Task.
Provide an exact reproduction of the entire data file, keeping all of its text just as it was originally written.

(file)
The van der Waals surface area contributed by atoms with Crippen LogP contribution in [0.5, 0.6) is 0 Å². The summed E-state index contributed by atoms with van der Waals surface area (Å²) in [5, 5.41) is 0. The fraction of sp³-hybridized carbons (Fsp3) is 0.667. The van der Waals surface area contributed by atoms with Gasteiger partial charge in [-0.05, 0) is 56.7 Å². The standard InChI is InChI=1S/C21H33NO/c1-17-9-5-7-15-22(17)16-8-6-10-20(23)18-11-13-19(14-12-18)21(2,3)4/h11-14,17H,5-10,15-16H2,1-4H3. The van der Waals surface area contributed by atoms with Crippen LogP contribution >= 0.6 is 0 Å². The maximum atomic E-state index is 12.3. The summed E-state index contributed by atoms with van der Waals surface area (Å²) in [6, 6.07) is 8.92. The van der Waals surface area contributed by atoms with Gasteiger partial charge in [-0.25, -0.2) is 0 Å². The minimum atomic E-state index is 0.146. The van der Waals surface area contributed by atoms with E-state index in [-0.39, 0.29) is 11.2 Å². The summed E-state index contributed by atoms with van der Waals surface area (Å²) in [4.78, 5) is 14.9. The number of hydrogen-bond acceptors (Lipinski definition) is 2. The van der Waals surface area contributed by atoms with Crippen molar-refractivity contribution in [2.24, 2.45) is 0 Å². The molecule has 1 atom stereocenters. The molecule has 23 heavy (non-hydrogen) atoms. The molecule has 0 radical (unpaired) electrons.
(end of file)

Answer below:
The van der Waals surface area contributed by atoms with Crippen LogP contribution in [0.5, 0.6) is 0 Å². The summed E-state index contributed by atoms with van der Waals surface area (Å²) in [5, 5.41) is 0. The fraction of sp³-hybridized carbons (Fsp3) is 0.667. The van der Waals surface area contributed by atoms with Gasteiger partial charge in [-0.05, 0) is 56.7 Å². The standard InChI is InChI=1S/C21H33NO/c1-17-9-5-7-15-22(17)16-8-6-10-20(23)18-11-13-19(14-12-18)21(2,3)4/h11-14,17H,5-10,15-16H2,1-4H3. The van der Waals surface area contributed by atoms with Crippen LogP contribution >= 0.6 is 0 Å². The maximum atomic E-state index is 12.3. The summed E-state index contributed by atoms with van der Waals surface area (Å²) in [6, 6.07) is 8.92. The van der Waals surface area contributed by atoms with Gasteiger partial charge in [-0.25, -0.2) is 0 Å². The minimum atomic E-state index is 0.146. The van der Waals surface area contributed by atoms with E-state index in [-0.39, 0.29) is 11.2 Å². The summed E-state index contributed by atoms with van der Waals surface area (Å²) in [4.78, 5) is 14.9. The number of hydrogen-bond acceptors (Lipinski definition) is 2. The van der Waals surface area contributed by atoms with Crippen molar-refractivity contribution in [2.24, 2.45) is 0 Å². The molecule has 1 atom stereocenters. The molecule has 23 heavy (non-hydrogen) atoms. The molecule has 0 radical (unpaired) electrons.